Despite admitting their desperate political situation they still “call on the international community, particularly the multilateral and bilateral partners represented in Equatorial Guinea to recognise that their silence at the repression and all the abuses perpetrated by Obiang and his regime on the people of Equatorial Guinea, along with all the arbitrary abuses inflicted on the opposition and on dissidents in the country seem to amount to complicity in the damage the regime thus inflicts on this people. The CPDS would like to see a pronouncement on what happened in this country on May 4th this year, as well as on the post-election harassment that followed.”

What the CPDS describes is correct. It even understates things. It has received the biggest blow in its history not only for having lost one of its two seats at the hands of its enemies but because it has been abandoned by those it considered its friends. But in that case, why go running to them once more?

It does not matter now that what happened was the chronicle of an abandonment foreseeable beforehand and warned of at the time. But what sense does it make to make new appeals that will themselves also be ignored? It hardly makes any difference now to point out that the international community is an accomplice of the regime against the country’s people. But more than anything, it does nothing to lift the population of Equatorial Guinea out of their shameful situation.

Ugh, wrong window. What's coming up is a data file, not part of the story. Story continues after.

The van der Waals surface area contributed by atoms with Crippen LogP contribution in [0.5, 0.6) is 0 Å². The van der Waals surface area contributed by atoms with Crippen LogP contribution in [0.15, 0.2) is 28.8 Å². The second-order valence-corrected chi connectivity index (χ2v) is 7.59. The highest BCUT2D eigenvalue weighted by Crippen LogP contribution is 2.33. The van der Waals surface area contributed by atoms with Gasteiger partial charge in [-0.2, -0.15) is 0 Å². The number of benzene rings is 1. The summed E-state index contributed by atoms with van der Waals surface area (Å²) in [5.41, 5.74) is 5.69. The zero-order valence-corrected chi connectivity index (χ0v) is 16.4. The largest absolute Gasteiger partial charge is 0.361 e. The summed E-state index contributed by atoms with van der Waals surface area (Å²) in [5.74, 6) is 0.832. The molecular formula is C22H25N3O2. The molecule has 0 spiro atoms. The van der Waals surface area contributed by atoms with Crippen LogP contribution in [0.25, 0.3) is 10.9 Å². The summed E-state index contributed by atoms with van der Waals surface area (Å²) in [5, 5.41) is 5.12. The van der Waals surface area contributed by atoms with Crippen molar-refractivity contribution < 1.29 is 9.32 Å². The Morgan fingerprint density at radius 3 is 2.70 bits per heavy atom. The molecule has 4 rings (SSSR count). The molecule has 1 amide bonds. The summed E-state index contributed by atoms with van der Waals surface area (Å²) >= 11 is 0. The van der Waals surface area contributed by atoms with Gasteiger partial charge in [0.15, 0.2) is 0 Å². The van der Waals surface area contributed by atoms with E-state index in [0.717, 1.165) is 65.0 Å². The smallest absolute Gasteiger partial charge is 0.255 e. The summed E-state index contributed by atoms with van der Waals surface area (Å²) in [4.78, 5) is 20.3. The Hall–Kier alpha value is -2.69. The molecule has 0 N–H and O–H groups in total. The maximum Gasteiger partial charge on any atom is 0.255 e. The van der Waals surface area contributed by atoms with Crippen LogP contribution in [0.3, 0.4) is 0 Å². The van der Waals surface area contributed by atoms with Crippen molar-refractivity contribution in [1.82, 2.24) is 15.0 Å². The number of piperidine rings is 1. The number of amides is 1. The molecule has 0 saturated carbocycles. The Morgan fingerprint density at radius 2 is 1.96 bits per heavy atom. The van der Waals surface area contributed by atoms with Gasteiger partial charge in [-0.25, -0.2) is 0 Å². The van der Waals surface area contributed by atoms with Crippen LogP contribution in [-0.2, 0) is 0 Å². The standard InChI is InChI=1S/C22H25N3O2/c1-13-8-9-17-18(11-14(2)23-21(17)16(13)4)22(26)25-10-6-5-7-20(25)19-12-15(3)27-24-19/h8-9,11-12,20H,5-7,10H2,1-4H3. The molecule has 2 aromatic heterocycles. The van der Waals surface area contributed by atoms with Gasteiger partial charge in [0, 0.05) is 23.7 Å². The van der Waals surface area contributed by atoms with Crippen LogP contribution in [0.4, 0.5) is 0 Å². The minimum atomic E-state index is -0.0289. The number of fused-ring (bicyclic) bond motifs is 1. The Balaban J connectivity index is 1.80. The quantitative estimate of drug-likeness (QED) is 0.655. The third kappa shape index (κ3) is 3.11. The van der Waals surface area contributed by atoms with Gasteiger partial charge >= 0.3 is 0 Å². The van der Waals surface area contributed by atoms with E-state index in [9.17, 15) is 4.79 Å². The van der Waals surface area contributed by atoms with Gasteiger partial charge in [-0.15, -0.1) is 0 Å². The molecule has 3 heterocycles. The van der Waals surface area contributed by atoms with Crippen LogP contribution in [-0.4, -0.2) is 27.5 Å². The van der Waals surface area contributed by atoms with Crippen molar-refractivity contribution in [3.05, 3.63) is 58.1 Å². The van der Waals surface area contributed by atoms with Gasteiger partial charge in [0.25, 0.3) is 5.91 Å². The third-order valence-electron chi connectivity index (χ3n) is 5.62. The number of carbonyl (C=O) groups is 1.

The May 2008 elections have confirmed, if any further confirmation was necessary, that the political game played so far with such poor cards by the CPDS against experienced criminals, bought judges and with an audience of observers watching out for their own interests, is over.

It is not the moment for lament or roundabout accusations. If the CPDS is not faithful to the logic of its own analysis of the situation and gets caught up in absurd reproaches and threats that show up its weakness even more, not only will it be finished but, as its own National Executive says of other actors involved, it runs the risk of being an accomplice in Obiang’s game.

The struggle for the rights of Africans in Africa has not been achieved mainly or even most importantly in the sessions of corrupt parliaments or in meetings in offices in Madrid or Washington with diplomats concerned about the people of Equatorial Guinea in words but not in fact. Nor, obviously, has the struggle advanced by repeating over and over again to people who have not the least idea of the suffering of people in Equatorial Guinea that “the CPDS is the only democratic opposition and seeks political change by peaceful means…”